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Public turns back on populist politicians

Posted September. 27, 2019 07:33,   

Updated September. 27, 2019 07:33


Having kept the world under tight control, strongman global leaders are currently under pressure to resign such as U.S. President Donald Trump, British Prime Minister Boris Johnson and Russian President Vladimir Putin. Political experts have analyzed that a growing number of their citizens are turning their back on the strong leaders who exhibit reckless behavior and attitudes while only pursuing far-right populism and national interests.

According to BBC and other news media, the British lower house was filled with the shouts and yells of the members on Wednesday. The Commons called on Prime Minister Johnson to leave office, even shouting that he should go to jail. On the previous day, the British Supreme Court ruled against the prime minister on the suspension of parliament. Then, the opposition parties including the British Labor Party vociferously argued that they do not acknowledge him as the country’s prime minister. In response, Prime Minister Johnson fought back by calling on a no-confidence motion in hopes of holding an election at an earlier time. CNN harshly criticized that since Johnson came to power, he has only put Britain’s national reputation as the root of parliamentary democracy on a downward spiral.

Italian strongman Matteo Salvini, who is leading his far-right league, has already been kicked out of the cabinet. In June last year, he succeeded in becoming deputy prime minister in coalition with the leftist populist Five Star Movement. While he wielded powerful influence over the country, he was criticized as a “mass killer” or “second Mussolini” for suppressing immigrants and sealing ports to a humanitarian ship carrying rescued migrants. Last month, he broke up with the Five Star Movement and declared the end to the coalition after they were divided on a high-speed train project and immigrant issues. Although he aimed at another term by an early general election, his plan went down the drain as the Five Star Movement and the leftist Democratic Party formed a new coalition government.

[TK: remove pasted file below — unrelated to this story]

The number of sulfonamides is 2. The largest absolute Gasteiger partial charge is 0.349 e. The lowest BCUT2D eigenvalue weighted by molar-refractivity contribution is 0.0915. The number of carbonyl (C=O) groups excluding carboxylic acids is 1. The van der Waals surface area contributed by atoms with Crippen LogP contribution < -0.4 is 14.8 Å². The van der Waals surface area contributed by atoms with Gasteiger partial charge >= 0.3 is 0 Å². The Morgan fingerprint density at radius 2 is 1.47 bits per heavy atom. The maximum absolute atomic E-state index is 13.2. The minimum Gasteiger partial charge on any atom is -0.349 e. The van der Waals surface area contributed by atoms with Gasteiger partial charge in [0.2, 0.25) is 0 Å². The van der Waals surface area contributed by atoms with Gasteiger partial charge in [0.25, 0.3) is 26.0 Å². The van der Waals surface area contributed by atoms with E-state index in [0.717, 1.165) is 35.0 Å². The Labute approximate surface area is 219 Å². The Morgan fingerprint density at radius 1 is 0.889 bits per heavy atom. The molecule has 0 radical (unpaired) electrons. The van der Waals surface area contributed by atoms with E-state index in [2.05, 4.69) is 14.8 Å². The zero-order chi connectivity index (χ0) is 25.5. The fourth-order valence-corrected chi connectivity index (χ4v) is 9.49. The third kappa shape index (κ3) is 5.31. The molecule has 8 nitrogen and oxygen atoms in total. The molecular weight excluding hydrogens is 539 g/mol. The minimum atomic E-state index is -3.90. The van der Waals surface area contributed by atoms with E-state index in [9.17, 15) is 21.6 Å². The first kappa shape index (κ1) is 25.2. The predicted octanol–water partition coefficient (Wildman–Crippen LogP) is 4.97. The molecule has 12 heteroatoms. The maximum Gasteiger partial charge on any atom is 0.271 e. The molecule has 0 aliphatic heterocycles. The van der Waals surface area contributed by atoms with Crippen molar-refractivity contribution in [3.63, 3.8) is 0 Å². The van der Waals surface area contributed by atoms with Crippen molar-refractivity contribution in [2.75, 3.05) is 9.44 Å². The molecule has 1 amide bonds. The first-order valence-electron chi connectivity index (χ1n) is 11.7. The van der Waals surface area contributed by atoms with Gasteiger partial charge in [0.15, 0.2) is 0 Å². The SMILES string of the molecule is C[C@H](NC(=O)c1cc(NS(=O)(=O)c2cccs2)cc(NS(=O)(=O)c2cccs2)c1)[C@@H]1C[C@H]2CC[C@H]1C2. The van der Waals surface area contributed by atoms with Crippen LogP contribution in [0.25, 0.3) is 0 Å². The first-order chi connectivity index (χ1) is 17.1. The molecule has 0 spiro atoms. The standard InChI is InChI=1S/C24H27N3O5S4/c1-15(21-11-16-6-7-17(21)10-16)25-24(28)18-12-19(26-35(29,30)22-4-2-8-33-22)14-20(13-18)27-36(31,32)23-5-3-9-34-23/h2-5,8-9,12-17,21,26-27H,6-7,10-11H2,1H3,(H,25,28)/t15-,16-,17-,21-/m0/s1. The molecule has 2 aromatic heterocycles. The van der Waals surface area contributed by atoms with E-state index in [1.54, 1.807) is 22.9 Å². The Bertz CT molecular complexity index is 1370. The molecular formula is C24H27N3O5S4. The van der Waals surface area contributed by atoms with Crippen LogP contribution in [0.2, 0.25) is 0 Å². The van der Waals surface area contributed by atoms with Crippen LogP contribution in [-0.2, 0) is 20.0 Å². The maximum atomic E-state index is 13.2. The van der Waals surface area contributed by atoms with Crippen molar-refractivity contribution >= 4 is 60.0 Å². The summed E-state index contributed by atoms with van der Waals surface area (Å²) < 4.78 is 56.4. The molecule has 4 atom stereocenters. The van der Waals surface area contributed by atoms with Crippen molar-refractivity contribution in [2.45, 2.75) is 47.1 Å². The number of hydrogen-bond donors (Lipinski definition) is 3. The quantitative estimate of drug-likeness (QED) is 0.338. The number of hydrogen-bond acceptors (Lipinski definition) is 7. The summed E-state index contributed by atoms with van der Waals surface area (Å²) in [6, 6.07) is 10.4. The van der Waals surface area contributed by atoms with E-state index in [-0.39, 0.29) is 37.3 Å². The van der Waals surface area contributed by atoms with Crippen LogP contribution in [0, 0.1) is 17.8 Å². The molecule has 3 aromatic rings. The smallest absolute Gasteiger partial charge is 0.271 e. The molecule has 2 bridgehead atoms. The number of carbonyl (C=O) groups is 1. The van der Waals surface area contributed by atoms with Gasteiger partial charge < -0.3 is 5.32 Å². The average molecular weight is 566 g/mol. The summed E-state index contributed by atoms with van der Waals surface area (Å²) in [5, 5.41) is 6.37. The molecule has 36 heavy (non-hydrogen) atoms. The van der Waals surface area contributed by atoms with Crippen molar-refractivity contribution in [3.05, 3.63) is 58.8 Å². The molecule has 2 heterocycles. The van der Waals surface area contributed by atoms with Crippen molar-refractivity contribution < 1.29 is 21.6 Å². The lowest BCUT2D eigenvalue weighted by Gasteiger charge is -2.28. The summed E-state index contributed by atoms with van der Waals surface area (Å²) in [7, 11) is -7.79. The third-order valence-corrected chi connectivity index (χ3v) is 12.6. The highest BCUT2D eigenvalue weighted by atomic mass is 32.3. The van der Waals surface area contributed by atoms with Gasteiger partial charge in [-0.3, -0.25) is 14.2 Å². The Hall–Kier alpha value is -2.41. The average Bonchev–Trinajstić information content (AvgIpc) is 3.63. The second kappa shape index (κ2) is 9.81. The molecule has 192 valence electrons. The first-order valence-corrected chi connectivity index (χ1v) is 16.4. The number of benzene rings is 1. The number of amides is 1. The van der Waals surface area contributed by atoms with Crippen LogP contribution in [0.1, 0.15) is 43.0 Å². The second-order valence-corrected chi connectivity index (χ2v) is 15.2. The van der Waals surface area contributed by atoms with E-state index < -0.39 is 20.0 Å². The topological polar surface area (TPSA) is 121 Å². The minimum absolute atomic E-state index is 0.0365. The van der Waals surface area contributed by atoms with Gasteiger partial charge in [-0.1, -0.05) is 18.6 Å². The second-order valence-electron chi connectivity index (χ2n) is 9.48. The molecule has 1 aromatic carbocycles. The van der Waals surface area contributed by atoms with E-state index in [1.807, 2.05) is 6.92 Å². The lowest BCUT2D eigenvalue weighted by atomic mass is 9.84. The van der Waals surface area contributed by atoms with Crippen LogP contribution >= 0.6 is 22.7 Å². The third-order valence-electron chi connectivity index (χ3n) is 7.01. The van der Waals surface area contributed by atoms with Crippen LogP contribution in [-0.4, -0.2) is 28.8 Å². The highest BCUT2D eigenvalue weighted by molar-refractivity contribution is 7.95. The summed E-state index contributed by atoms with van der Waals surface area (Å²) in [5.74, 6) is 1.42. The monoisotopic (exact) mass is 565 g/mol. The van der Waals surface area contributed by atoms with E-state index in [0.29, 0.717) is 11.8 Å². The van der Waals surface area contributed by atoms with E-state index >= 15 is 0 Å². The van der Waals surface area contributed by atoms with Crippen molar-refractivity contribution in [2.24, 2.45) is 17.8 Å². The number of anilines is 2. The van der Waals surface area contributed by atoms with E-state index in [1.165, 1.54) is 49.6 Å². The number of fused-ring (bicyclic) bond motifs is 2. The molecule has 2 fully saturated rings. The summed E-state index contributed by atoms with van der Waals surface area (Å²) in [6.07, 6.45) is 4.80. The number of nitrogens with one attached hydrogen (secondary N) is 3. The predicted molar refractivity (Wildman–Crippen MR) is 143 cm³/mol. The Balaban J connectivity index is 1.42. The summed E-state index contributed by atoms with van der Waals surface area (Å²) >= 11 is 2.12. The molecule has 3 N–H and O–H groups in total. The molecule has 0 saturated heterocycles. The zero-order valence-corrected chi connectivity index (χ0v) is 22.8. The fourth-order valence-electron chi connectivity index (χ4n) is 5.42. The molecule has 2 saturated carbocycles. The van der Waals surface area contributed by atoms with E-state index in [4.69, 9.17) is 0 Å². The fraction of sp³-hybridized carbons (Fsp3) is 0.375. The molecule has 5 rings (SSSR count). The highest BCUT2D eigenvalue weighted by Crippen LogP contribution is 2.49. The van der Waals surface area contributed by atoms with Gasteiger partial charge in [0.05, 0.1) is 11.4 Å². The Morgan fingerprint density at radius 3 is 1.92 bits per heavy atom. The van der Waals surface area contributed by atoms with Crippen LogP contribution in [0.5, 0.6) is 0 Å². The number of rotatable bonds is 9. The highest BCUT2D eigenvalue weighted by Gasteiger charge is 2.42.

The rise of anti-Putin protests across the country is giving a headache to the Russian strongman leader as well. Obviously, the presidential approval ratings have only fallen as the country is mired in public repulsion for the two decades of President Putin’s governance, economic difficulties and the rigged election on Sept. 8. His approval ratings have recently dropped to the low-40 percent range while they reached around 80 percent when Moscow annexed the Crimea in 2014.

Added to this, Chinese President Xi Jinping has struggled to address economic concerns due to the trade war with Washington and contain the recent outbreak of African swine fever. Israeli Prime Minister Benjamin Netanyahu failed to extend his presidency into a fifth term in the general election on Sept. 17. Turkish President Recep Tayyip Erdogan is now under fire for gagging dissidents and failing to deal with economic difficulties.

Meanwhile, experts predict that the fall of these strongman leaders will depend on the results of the Brexit deal scheduled on Oct. 31 and next November’s U.S. presidential election. Politico diagnosed that strongman leaders and far-right populism have declined since they reached their peak, expecting that the principles of democracy, multilateralism and reciprocity will regain their power.

Youn-Jong Kim zozo@donga.com